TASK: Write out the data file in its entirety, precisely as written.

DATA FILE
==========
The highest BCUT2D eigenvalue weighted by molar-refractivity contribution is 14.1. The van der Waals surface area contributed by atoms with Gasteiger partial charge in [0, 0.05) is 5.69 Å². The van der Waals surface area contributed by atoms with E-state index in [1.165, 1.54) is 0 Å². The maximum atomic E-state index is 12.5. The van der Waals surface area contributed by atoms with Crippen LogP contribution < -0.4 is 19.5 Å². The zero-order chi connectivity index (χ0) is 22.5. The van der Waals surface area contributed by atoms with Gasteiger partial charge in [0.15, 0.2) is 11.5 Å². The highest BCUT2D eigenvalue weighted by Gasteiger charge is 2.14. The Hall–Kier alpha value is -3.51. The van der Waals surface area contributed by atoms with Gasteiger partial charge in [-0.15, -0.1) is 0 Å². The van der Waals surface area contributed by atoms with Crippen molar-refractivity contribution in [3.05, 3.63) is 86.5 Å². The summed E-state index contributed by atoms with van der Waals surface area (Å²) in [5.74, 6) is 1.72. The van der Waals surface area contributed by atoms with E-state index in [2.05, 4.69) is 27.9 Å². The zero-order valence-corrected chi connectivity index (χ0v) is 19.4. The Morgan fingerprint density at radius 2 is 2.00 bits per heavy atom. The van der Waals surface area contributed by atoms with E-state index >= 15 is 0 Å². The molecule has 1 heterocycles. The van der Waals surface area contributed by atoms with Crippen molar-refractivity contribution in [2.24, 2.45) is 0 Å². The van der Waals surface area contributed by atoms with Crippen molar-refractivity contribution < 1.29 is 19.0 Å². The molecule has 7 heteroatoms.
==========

The highest BCUT2D eigenvalue weighted by molar-refractivity contribution is 14.1. The van der Waals surface area contributed by atoms with Gasteiger partial charge in [0, 0.05) is 5.69 Å². The van der Waals surface area contributed by atoms with E-state index in [1.165, 1.54) is 0 Å². The maximum atomic E-state index is 12.5. The van der Waals surface area contributed by atoms with Crippen LogP contribution < -0.4 is 19.5 Å². The zero-order chi connectivity index (χ0) is 22.5. The van der Waals surface area contributed by atoms with Gasteiger partial charge in [0.15, 0.2) is 11.5 Å². The highest BCUT2D eigenvalue weighted by Gasteiger charge is 2.14. The Hall–Kier alpha value is -3.51. The van der Waals surface area contributed by atoms with Gasteiger partial charge in [-0.15, -0.1) is 0 Å². The van der Waals surface area contributed by atoms with Crippen molar-refractivity contribution in [3.05, 3.63) is 86.5 Å². The summed E-state index contributed by atoms with van der Waals surface area (Å²) in [5.74, 6) is 1.72. The van der Waals surface area contributed by atoms with E-state index in [2.05, 4.69) is 27.9 Å². The zero-order valence-corrected chi connectivity index (χ0v) is 19.4. The Morgan fingerprint density at radius 2 is 2.00 bits per heavy atom. The van der Waals surface area contributed by atoms with E-state index >= 15 is 0 Å². The molecule has 1 heterocycles. The van der Waals surface area contributed by atoms with Crippen molar-refractivity contribution in [2.24, 2.45) is 0 Å². The van der Waals surface area contributed by atoms with Crippen molar-refractivity contribution < 1.29 is 19.0 Å². The molecule has 7 heteroatoms.